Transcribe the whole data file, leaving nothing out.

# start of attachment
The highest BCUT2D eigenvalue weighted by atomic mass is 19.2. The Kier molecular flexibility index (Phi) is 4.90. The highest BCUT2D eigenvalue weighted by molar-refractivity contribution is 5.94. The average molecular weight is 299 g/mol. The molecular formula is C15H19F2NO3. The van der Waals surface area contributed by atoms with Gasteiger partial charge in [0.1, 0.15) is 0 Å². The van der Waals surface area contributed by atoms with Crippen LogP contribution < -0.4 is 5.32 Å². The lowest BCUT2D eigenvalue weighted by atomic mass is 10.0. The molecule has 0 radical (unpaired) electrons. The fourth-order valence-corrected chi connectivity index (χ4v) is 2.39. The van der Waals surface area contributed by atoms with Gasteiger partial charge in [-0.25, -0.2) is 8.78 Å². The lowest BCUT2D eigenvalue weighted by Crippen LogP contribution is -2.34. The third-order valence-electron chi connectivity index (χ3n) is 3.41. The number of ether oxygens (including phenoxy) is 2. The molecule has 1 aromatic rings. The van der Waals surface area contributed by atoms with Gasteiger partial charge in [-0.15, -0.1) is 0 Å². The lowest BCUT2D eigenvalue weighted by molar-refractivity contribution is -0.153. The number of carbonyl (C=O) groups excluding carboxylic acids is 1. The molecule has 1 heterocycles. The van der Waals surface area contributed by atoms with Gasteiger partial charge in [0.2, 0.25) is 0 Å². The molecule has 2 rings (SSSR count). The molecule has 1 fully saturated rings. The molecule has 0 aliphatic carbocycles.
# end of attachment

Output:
The highest BCUT2D eigenvalue weighted by atomic mass is 19.2. The Kier molecular flexibility index (Phi) is 4.90. The highest BCUT2D eigenvalue weighted by molar-refractivity contribution is 5.94. The average molecular weight is 299 g/mol. The molecular formula is C15H19F2NO3. The van der Waals surface area contributed by atoms with Gasteiger partial charge in [0.1, 0.15) is 0 Å². The van der Waals surface area contributed by atoms with Crippen LogP contribution < -0.4 is 5.32 Å². The lowest BCUT2D eigenvalue weighted by atomic mass is 10.0. The molecule has 0 radical (unpaired) electrons. The fourth-order valence-corrected chi connectivity index (χ4v) is 2.39. The van der Waals surface area contributed by atoms with Gasteiger partial charge in [-0.25, -0.2) is 8.78 Å². The lowest BCUT2D eigenvalue weighted by Crippen LogP contribution is -2.34. The third-order valence-electron chi connectivity index (χ3n) is 3.41. The number of ether oxygens (including phenoxy) is 2. The molecule has 1 aromatic rings. The van der Waals surface area contributed by atoms with Gasteiger partial charge in [-0.15, -0.1) is 0 Å². The lowest BCUT2D eigenvalue weighted by molar-refractivity contribution is -0.153. The number of carbonyl (C=O) groups excluding carboxylic acids is 1. The molecule has 1 heterocycles. The van der Waals surface area contributed by atoms with Gasteiger partial charge in [0.2, 0.25) is 0 Å². The molecule has 2 rings (SSSR count). The molecule has 1 fully saturated rings. The molecule has 0 aliphatic carbocycles.